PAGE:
How the SECURE Act Helps Small Business Owners Start a Retirement Plan
Including Incentives for Solo Business Owners
If you’ve thought about offering your employees a retirement plan, a 2019 law that changed employer retirement plans could help your small business get going.
The new law, officially called the Setting Every Community Up for Retirement Enhancement Act of 2019 (or the SECURE Act) was passed in December 2019 as part of an appropriations bill. Several new or improved incentives in the law encourage employers to set up employer-sponsored pension plans for employees and to increase employee participation.
Changes that might affect your business include
- A tax credit to encourage employee enrollment and an increased tax credit for starting employee plans
- A way to allow more part-time workers to participate in your retirement plan
- More time to adopt a new retirement plan
- Increased opportunity to join a multiple-employer plan
Increased Tax Credit for Starting a Plan
Small businesses that meet specific criteria for eligibility may already get a tax credit for costs related to starting an SEP, SIMPLE IRA, or another qualified plan.
The new law has increased the tax credit for plan startup costs to make it more affordable for small businesses to set up retirement plans. The legislation increases the credit by changing the calculation of the flat dollar amount limit on the credit to the greater of $500 or the lesser of $250 multiplied by the number of eligible employees who are not highly compensated who participate in the plan, or $5,000. This credit is available for three years.
A small employer is eligible to claim the credit if they meet several criteria, including 100 or fewer employees who received at least $5,000 in compensation for the previous year.
You can use Form 8881 Credit for Small Employer Pension Plan Startup Costs to claim the credit and add this form to your tax return.
New Tax Credit for Auto Enrollment Plans
Auto enrollment 401(k) plans are a proven way to encourage employee participation by automatically enrolling them in the employer’s plan unless they elect otherwise. Your business can contribute to an auto enrollment plan by matching the amount your employees decide to contribute, contributing a percentage of each employee’s pay (a nonelective contribution), or both. The plan must specify the percentage of the employee’s wages that will automatically be deducted from their paychecks to contribute to the plan.
The SECURE Act created a new tax credit of up to $500 per year to employers to encourage them to set up auto enrollment plans. The tax credit is meant to defray startup costs for new section 401(k) plans and SIMPLE IRA plans that include automatic enrollment. The credit is in addition to the plan startup credit allowed under present law and is available for three years. The credit is also available to employers who switch from an existing plan to an automatic enrollment format.
It also increases the cap for enrolling employees from 10% to 15% of employee pay. Employees can make an initial contribution of at least 4% up to the cap, change the amount of their contributions, or choose not to contribute.
Increased Part-Time Worker Participation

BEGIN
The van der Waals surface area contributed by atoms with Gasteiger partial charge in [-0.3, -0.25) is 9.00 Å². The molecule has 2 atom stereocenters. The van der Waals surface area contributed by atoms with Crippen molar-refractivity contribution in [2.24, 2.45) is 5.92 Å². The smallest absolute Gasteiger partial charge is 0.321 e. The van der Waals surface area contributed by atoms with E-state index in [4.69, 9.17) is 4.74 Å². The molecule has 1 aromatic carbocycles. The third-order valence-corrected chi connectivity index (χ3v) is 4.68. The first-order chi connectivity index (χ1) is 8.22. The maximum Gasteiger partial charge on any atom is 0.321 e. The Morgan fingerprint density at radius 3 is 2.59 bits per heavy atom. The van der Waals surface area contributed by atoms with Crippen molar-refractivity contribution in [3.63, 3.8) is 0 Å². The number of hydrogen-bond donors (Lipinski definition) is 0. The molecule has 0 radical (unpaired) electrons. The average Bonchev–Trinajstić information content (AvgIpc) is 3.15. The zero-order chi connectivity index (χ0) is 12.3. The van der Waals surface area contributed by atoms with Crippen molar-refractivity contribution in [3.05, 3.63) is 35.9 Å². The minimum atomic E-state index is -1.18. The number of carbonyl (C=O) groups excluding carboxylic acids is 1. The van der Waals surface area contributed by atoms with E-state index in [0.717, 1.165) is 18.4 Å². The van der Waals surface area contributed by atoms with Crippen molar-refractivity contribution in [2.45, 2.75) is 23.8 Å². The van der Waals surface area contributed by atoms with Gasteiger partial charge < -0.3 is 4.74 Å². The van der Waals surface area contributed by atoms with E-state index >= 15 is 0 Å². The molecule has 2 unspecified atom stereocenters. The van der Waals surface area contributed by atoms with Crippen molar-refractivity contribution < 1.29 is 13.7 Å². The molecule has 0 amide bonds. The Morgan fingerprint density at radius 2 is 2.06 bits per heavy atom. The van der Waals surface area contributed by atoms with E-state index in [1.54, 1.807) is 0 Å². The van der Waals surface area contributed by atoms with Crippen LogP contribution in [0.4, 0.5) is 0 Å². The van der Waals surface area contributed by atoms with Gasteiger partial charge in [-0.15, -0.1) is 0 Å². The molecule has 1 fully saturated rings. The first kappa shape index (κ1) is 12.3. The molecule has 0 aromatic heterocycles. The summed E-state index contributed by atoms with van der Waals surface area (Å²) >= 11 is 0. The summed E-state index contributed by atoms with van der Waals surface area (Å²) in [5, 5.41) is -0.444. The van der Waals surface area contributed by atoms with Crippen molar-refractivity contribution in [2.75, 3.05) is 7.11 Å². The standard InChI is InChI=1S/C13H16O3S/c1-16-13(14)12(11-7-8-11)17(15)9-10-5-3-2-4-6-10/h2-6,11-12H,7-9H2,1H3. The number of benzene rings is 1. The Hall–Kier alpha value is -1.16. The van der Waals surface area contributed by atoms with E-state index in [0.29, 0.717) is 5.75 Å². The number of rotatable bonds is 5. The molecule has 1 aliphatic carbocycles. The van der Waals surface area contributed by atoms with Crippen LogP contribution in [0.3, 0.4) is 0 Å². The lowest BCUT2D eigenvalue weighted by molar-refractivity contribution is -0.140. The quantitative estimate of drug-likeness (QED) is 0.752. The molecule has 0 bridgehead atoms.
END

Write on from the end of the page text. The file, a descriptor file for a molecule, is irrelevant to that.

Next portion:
Previously, employers generally were able to exclude part-time workers (under 1,000 hours a year) from defined contribution plans. The SECURE Act requires employers to allow part-time employees to enroll if they have either one year of 1,000 hours or three consecutive years of at least 500 hours.
Extension of Plan Adoption Time
The new law allows employers more time to adopt a new retirement plan, up to the due date of the tax return for the tax year (including extensions). For example, a business with a tax year end of Dec. 31, 2019, would have until Oct. 15, 2020, to adopt a plan for 2019, if they filed an extension. This gives companies additional time to adopt a plan and the opportunity for employees to receive contributions for the earlier year.
Increased Opportunity to Join a Multiple Employer Plan
A Multiple Employer Plan (MEP) allows different employers to join together in one retirement plan. This type of combined plan can benefit businesses in lower administrative costs and better investment choices.
Previously, these were “closed” plans, in which the businesses had to be related by industry. A new Department of Labor rule enacted in July 2019, however, allows small and medium-sized businesses to join in Association Retirement Plans (ARPs), and working owners without employees—including sole proprietors—can participate.
The Bottom Line
The SECURE Act is part of the current pension law, the Employee Retirement Income Security Act (ERISA) of 1974, administered by the Pension Benefit Guaranty Corporation (PBGC) under the Department of Labor (DOL). The above sections of the SECURE Act apply to employers and employees and are complex. Each one has qualifications, restrictions, and requirements. Because this law is so new, the DOL and the IRS haven’t released detailed regulations yet (as of February 2020). If you are interested in starting a retirement plan for your small business, or you want to take advantage of a tax credit, consider working with an attorney or plan administrator.
U.S. Congress. "HR 1865.- Further Consolidated Appropriations Act, 2020." Division O. Accessed Feb. 27, 2020.
House Committee on Ways and Means. "The Setting Every Community Up for Retirement Enhancement Act of 2019 (The SECURE Act)." Accessed Feb. 27, 2020.
IRS. "Retirement Plans Startup Costs Tax Credit." Accessed Feb. 27, 2020.
House Committee on Ways and Means. "The Setting Every Community Up for Retirement Enhancement Act of 2019 (The SECURE Act)." Page 3. Accessed Feb. 27, 2020.
U.S. Department of Labor Employee Benefits Security Administration. "Fact Sheet: Final Rule on Association Retirement Plans (ARPs)." Accessed Feb. 27, 2020.